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By In Mixed Martial Arts

A Source of Pride

“There is a story behind every journey into the Octagon, and every story invariably includes adversity and heartache — almost certainly to a much greater degree than triumph. Success is built on a mountain of Ls, and in order to suffer through those losses and keep trudging onward, there must be an aquifer of personal pride somewhere beneath the bedrock of whatever other motivation propels fighters forward. Though nebulous and amorphous, pride is an essential piece of the fight game. There was no shortage of it at UFC 216 on Saturday in Las Vegas, especially at the top of the card…”

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By In Social Media

Respect Where Respect is Due

“The concept of respect is a nebulous one, often trotted out as a vague substitute for love or kindness. When people talk about respecting themselves, they really mean they should accept themselves; when people talk about respecting others, they usually mean they should be courteous. True respect, however, is a response to something undeniable. True respect is earned through action.

The weekend that was showcased two domains of mixed martial arts that are due a little bit more respect than they have been previously given.

The first is Bellator MMA. At Bellator 183, former Ultimate Fighting Championship lightweight titleholder Benson Henderson continued his losing stint in the promotion, dropping a second straight split decision to Patricky Freire. His final fight in the UFC was a win against Jorge Masvidal, currently a top-five welterweight in the promotion. Henderson is now 1-3 in Bellator, and had Patricio Freire not suffered a freak injury, “Smooth” may very well be 0-4 in the organization right now…”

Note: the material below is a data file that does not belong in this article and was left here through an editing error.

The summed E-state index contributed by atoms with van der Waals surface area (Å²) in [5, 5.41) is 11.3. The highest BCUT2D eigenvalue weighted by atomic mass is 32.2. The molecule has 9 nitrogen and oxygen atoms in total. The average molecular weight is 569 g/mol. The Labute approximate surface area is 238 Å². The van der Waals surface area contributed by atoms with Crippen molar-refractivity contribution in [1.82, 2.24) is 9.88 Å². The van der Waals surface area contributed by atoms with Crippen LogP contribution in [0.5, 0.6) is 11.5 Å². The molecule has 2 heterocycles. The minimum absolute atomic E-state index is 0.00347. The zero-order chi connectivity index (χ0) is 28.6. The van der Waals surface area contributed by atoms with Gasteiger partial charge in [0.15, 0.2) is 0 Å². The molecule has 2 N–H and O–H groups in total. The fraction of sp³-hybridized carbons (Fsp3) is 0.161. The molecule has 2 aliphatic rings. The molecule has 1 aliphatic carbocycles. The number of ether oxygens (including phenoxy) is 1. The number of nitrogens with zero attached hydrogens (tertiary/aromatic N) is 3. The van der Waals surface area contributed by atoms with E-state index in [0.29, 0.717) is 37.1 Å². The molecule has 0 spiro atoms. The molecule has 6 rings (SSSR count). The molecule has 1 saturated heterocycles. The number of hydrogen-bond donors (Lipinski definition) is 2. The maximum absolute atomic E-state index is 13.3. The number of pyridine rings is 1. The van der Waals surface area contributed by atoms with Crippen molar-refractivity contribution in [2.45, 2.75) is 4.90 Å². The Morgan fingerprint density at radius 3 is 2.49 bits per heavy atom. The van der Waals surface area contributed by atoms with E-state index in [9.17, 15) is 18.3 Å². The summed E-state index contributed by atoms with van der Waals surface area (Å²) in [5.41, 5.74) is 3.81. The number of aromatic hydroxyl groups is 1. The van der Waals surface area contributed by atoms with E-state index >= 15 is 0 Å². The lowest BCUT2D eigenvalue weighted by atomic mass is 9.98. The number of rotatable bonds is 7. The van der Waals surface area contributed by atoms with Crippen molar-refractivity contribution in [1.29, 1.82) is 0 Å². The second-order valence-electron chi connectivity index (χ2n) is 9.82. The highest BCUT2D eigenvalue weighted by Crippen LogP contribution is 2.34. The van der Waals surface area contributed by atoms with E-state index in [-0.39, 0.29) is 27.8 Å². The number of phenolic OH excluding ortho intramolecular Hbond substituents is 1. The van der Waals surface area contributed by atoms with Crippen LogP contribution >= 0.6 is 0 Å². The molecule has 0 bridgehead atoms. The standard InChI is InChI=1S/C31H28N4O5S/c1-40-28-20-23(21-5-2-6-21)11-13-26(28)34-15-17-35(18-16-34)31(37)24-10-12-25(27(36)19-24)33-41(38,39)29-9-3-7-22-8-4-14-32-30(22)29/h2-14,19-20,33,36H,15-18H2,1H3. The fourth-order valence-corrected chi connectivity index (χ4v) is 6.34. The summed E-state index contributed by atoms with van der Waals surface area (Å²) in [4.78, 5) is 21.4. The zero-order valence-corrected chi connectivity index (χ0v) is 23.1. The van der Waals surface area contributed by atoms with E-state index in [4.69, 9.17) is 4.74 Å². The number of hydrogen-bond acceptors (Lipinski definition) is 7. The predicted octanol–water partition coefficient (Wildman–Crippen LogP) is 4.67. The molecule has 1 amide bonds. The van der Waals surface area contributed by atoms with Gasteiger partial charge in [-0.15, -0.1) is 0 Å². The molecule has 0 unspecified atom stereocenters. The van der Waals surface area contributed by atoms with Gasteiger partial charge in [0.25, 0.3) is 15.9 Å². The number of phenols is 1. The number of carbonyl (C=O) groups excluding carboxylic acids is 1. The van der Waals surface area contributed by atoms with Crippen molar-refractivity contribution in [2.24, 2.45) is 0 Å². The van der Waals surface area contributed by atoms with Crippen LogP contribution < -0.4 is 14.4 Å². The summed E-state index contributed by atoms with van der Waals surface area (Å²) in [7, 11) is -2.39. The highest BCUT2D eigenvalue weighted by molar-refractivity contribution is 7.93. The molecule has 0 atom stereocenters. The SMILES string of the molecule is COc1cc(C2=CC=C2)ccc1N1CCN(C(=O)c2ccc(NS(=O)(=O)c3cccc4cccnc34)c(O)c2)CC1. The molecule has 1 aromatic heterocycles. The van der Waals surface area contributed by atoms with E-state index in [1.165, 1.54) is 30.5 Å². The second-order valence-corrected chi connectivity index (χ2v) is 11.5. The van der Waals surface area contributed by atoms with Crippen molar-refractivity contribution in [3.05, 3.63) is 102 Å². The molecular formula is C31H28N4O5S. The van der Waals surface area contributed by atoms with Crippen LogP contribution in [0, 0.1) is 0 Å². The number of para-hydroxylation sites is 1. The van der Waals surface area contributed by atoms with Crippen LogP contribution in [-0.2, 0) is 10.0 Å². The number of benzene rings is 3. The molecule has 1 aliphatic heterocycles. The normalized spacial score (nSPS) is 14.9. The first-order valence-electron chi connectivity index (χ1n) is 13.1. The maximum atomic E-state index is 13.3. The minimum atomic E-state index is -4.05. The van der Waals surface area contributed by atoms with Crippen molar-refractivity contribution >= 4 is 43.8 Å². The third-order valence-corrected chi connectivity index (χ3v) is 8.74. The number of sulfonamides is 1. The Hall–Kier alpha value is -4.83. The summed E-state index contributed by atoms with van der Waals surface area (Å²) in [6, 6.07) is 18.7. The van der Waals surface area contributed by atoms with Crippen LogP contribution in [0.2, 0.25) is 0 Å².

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By In Mixed Martial Arts

In Defense of the Very Good

“If you like to watch grown men punch each other, you almost certainly had a good weekend. Between UFC Fight Night 116 and the boxing match between Saul “Canelo” Alvarez and Gennady “GGG” Golovkin, there was plenty of violence to go around.

The UFC Fight Night card on Saturday in Pittsburgh was almost entirely action. All but two of the fights ended within the distance, and the main event saw former middleweight champion Luke Rockhold get back in the mix for the first time in over a year, against a top 10 opponent, no less. On the other side of the combat sport spectrum, the fight between Golovkin and Alvarez was rightly hyped as one of the most important bouts of the year, pitting the two top middleweights in the sport against each other in the primes of their careers. Both middleweight bouts — in boxing and the Ultimate Fighting Championship — were exciting, entertaining affairs between talented fighters. Yet in the aftermath of both events, there were some undeniably sour notes…”